Cabell Huntington Hospital board gets worker complaints

May 2, 2019

HUNTINGTON — Cabell Huntington Hospital employees with Service Employees International Union 1199 voiced a few nondescript grievances to hospital leadership Tuesday evening during Cabell Huntington’s monthly board of directors meeting in Huntington.

Dozens of union employees lined up outside the executive board room — as not to break fire code — while Cabell Huntington union representative Kristi Bell addressed the board for around five minutes on their behalf.

Bell said the union employees felt “overlooked” as an integral part to keeping Cabell Huntington successful and profitable, but did not mention a specific instance before the board. Bell did take exception to a recent 12-question, anonymous personnel survey that asked, among other things, if employees would prefer being paid based on experience or performance.

Bell added that the union remains in good standing with the administration and did not want to see any disruptions going forward.

Emails sent Tuesday morning to SEIU regional leadership for clarification about the complaints were not returned.

Cabell Huntington president and CEO Kevin Fowler further explained to the board that the SEIU felt those questions may have been a contract violation, though he and the administration “100 percent disagree.” Hospital leadership declined further comment.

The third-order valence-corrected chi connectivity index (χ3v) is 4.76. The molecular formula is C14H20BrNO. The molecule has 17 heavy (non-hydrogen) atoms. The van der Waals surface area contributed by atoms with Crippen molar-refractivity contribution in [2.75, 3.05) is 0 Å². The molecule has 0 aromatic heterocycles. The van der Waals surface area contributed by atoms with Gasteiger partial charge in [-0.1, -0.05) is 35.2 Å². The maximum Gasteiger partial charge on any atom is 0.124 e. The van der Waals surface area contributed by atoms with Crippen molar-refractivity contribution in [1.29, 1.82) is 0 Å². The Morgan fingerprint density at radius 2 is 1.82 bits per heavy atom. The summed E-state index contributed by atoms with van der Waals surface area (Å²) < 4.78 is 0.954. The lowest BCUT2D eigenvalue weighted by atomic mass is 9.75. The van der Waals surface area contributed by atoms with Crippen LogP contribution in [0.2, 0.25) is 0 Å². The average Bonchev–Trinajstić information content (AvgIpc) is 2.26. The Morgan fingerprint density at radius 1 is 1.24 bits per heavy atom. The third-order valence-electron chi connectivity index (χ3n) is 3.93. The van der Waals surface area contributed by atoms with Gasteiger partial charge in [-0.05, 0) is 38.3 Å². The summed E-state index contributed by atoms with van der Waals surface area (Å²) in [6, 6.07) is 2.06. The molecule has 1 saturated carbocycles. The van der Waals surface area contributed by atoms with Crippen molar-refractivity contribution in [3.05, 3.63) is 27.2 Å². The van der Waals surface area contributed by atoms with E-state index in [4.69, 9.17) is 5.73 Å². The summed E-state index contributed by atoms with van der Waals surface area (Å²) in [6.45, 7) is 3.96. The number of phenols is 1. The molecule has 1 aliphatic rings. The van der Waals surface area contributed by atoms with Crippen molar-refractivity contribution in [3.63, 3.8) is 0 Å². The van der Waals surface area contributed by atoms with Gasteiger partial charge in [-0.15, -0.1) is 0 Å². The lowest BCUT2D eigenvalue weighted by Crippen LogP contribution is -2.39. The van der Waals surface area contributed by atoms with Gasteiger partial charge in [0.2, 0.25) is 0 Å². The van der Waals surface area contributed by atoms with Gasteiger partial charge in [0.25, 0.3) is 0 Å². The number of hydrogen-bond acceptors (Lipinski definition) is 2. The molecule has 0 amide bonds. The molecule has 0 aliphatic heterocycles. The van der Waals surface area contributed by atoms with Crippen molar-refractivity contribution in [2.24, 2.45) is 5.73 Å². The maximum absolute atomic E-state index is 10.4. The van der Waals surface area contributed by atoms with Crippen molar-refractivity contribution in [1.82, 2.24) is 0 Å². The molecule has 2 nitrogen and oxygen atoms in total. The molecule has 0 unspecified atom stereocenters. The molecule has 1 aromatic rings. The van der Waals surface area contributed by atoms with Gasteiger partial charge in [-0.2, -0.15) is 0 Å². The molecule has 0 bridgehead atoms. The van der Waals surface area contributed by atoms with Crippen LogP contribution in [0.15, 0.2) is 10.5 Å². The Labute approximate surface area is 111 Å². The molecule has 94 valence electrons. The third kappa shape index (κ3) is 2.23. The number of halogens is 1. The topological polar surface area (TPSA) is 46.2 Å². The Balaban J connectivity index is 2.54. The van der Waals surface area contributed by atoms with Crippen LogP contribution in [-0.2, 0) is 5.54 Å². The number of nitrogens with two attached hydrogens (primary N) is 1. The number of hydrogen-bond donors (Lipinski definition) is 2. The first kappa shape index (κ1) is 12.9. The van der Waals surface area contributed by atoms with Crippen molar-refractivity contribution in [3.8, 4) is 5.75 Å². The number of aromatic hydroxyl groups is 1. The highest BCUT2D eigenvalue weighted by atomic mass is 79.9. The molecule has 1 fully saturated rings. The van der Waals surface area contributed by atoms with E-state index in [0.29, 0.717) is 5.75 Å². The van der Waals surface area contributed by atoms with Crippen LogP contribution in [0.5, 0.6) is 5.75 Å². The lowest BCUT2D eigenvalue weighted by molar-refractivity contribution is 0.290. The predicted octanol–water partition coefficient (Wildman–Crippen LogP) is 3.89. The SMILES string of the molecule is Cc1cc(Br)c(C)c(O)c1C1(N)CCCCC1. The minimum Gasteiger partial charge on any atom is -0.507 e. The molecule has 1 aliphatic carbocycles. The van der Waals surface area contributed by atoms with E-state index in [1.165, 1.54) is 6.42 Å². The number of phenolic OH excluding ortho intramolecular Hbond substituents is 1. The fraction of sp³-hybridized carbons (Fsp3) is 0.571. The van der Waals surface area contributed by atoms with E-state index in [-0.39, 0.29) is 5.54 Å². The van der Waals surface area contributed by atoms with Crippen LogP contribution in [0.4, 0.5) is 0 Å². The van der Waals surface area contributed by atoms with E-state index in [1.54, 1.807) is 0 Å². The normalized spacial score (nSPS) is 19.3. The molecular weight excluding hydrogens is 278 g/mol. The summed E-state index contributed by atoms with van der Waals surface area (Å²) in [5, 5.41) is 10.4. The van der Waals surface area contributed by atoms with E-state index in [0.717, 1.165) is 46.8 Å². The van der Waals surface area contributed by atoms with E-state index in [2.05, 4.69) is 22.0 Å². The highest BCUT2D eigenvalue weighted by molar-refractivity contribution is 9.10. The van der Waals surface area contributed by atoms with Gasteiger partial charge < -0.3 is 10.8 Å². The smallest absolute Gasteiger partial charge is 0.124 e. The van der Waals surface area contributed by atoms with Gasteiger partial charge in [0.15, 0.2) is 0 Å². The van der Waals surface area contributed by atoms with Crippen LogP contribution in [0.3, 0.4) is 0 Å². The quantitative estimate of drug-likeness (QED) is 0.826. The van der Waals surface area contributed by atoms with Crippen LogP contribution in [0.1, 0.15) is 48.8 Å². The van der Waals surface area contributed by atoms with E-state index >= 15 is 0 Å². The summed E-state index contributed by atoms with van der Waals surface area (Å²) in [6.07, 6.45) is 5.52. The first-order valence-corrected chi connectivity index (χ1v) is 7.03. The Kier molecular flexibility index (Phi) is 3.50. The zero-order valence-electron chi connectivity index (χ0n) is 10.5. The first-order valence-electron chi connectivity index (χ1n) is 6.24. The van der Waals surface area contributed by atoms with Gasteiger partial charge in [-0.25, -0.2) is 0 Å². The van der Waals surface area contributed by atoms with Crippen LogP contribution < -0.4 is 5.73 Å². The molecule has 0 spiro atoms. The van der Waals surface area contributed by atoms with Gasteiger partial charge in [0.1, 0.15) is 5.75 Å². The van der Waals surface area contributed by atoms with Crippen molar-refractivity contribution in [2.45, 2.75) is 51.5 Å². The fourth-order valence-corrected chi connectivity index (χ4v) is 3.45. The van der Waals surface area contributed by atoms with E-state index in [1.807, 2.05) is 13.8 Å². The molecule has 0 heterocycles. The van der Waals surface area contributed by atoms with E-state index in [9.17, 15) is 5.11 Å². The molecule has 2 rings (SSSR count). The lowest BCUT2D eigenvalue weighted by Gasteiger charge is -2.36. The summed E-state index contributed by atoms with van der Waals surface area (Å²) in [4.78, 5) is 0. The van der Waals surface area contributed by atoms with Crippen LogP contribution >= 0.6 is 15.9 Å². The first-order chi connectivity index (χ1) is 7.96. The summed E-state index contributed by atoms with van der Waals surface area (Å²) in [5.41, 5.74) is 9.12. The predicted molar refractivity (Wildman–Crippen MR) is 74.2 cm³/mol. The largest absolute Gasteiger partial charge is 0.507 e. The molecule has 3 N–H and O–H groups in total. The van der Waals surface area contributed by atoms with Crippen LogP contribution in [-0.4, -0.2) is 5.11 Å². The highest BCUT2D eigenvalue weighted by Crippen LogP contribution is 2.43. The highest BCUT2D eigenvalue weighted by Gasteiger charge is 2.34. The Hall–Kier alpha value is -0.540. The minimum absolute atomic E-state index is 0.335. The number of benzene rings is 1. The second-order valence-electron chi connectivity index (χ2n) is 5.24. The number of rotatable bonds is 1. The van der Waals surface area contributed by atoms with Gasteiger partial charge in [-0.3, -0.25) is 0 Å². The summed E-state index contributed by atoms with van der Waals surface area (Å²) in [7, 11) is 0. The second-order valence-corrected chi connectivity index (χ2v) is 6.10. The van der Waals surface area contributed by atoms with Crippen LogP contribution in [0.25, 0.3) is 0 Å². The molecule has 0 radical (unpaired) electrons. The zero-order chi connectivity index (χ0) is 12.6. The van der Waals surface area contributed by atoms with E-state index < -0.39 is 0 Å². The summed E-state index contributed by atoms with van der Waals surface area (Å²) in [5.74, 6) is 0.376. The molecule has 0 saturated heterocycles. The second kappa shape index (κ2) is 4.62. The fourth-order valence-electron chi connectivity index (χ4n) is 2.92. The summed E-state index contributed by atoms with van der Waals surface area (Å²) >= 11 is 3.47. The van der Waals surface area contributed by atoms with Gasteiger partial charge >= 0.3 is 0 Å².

SEIU 1199, a Columbus, Ohio-based wing of one of North America’s largest labor unions, represents thousands of health care employees in West Virginia, Ohio and Kentucky. At Cabell Huntington, those employees include sanitarians, housekeeping, maintenance, pharmacy techs, patient care assistants and other service trades. Around 870 of Cabell Huntington’s roughly 2,900 employees are SEIU members.

Cabell Huntington employees have had SEIU representation since 1975 and are currently in the middle of a five-year contract signed in 2016 between the hospital and union.

But over the past 12 months, the SEIU has openly opposed moves by both Cabell Huntington and St. Mary’s Medical Center, which Cabell Huntington acquired in May 2018.

In August, SEIU members demonstrated outside St. Mary’s in a push to unionize its employees. Though Cabell Huntington and St. Mary’s are now under one health system, their personnel matters are directed separately and SEIU’s current contract only allows them to negotiate on behalf of Cabell Huntington employees. St. Mary’s employees have not been unionized since.

The SEIU accused St. Mary’s leadership of coercing and intimidating employees against forming a union. A hospital spokesman countered after the rally that most of those involved in it were not

not hospital employees, and that the hospital already provides competitive wages and benefits to its workers.

In November, the union protested outside Huntington City Hall in opposition of a deal for Huntington City Council to exchange its right to name three people to Cabell Huntington’s board for $1 million. Council did approve the deal, as did the Cabell County Commission, which had previously traded its three appointments for $1 million.

The union contested the deal would limit the public’s input on how the hospital is run.

The hospital argued the move would allow the hospital to be governed by individuals more attuned to running a medical facility.